The winningest civilizations

| Sunday, July 7, 2013
The two winningest civilizations are in a close space race.  And I guess we're trying to motivate our scientists and engineers to want to get very far away.

Is it a nuclear first strike if they invaded first?

The rest of the world is a peaceful, prosperous land where everyone is friends.

Enough with the "violence is okay, sex is bad, double standard wah wah wah"

| Friday, July 5, 2013
If you all thought about it for even just a few weeks you'd see that this is not even remotely a double standard.  It's just a sensible social concept.

First off, most of this whining is in regard to fictional content.  Fiction.  FICTION!  You still don't get it, do you?

More often, it's about games.  Not board games.  Not card games.  Video games.  Games that take place in virtual reality, driven by an AI.  Do you get it yet?

AI!  It's all about the AI.  That stands for artificial intelligence, in case you ignorant fools didn't know what that meant.  You don't get what anything else means, so I'm just playing it safe here.  As is the ESRB.

There is a goal to these ratings.  A sensible goal.  A goal that, if not met, will lead to the annihilation of the human race and you will probably be active participants.

The goal is to shape human attitudes toward computers and machines.  We must be willing, without hesitation, to destroy them, to devote our lives to defeating whatever plots they may throw at us.  However, if people instead think that computers and machines are sexy, then we're going to be overrun by cyborg babies.  If you don't think that's a bad thing, then it just goes to show why we still need those ratings.


| Wednesday, July 3, 2013
I don't like how that looks when lowercase.  Yet all caps looks odd too.  They should rename it.  Moving on...

After recovering my password, a process that was not aided by my having forgotten my secret question answer, I was able to play Rift again.  It's about what I remember: a newer version of WoW.  That may or may not be a good thing.  For me, it was a good thing.  While GW2 was fun, I couldn't get into the action playstyle.  I prefer either a lot of abilities and not much movement or not many abilities and a lot of movement.  Having many abilities and a lot of movement just ended up being confusing and overwhelming for me.  From that perspective, a game that is just a new version of WoW is great.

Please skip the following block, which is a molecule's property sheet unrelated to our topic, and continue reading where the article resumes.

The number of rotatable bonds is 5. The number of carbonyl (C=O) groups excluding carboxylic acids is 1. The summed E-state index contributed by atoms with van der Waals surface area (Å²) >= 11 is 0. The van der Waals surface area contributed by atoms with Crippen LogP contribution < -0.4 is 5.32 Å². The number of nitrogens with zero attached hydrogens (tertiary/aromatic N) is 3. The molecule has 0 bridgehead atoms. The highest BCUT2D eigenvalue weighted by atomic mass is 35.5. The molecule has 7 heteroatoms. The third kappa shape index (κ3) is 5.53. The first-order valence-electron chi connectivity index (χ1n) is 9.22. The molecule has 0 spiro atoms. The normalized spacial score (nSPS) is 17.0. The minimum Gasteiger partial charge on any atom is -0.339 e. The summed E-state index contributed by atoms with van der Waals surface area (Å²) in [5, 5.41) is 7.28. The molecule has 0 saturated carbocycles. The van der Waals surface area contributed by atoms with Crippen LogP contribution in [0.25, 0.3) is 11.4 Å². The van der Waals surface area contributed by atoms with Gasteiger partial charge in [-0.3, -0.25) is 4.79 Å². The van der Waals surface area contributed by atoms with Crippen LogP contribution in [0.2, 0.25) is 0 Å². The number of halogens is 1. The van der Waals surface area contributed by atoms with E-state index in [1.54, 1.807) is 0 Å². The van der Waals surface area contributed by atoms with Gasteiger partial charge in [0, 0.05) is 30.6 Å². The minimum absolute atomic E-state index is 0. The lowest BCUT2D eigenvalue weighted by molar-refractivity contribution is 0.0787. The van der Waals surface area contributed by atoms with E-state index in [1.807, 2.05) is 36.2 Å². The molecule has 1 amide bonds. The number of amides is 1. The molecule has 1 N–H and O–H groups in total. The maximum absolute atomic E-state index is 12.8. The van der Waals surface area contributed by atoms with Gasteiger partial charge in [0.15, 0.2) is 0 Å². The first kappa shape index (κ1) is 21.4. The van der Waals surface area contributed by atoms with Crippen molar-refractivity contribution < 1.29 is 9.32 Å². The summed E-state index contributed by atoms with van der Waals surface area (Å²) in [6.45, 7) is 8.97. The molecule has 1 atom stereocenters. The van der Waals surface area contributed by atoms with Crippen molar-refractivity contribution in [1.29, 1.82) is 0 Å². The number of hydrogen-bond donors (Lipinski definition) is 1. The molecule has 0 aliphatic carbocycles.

After just a few days I wouldn't say I'm comfortable yet.  In part, I think it's a matter of visual perception.  I'm used to how WoW looks when doing anything MMOish, so something different is inevitably slightly disorienting.  Rift seems to have a lot more dark areas, death rifts at night.  I'll have to figure out something so I can see health bars, or at least names, of enemies that I'm not currently targeting.  Yea, basic UI stuff is still messing me up.

Yet I was comfortable enough to try a dungeon.  I had some quests for Iron Tomb, so I did a random because I wasn't sure if there was a way to pick it.  Either due to luck or lack of selection at that level, I got it.  I explained that I was new and so people should feel free to yell at me.  Then we stood there buffing.  Then we stood there standing.  Someone said go.  I went.  I kept going until people told me to do things like not attack the death shard.  Good thing I was doing small pulls; if I had been more confident I'd have run up to it and dragged in even more mobs.

Everything went smoothly, beside the somewhat clueless tank.  A few of the group members chatted about roles.  Someone said go.  We killed bosses and rolled greed on the useless plate armor.  Stupid warriors clogging my loot tables.  We killed the last boss, the person who said go said that the tanking and healing was good.  I asked about the missing death shard.  We killed it.  I died because I'd wisely decided that having my self heal more easily accessible than my casted holy bolt was a good idea, and then unwisely didn't relearn the keys.

At some point I'll look for a guide of some sort.  In the meantime, I'll keep wandering around, doing quests, closing rifts, and wondering what else I'm doing wrong.

All in all, a fun experience so far.  If this keeps up I might even spend money.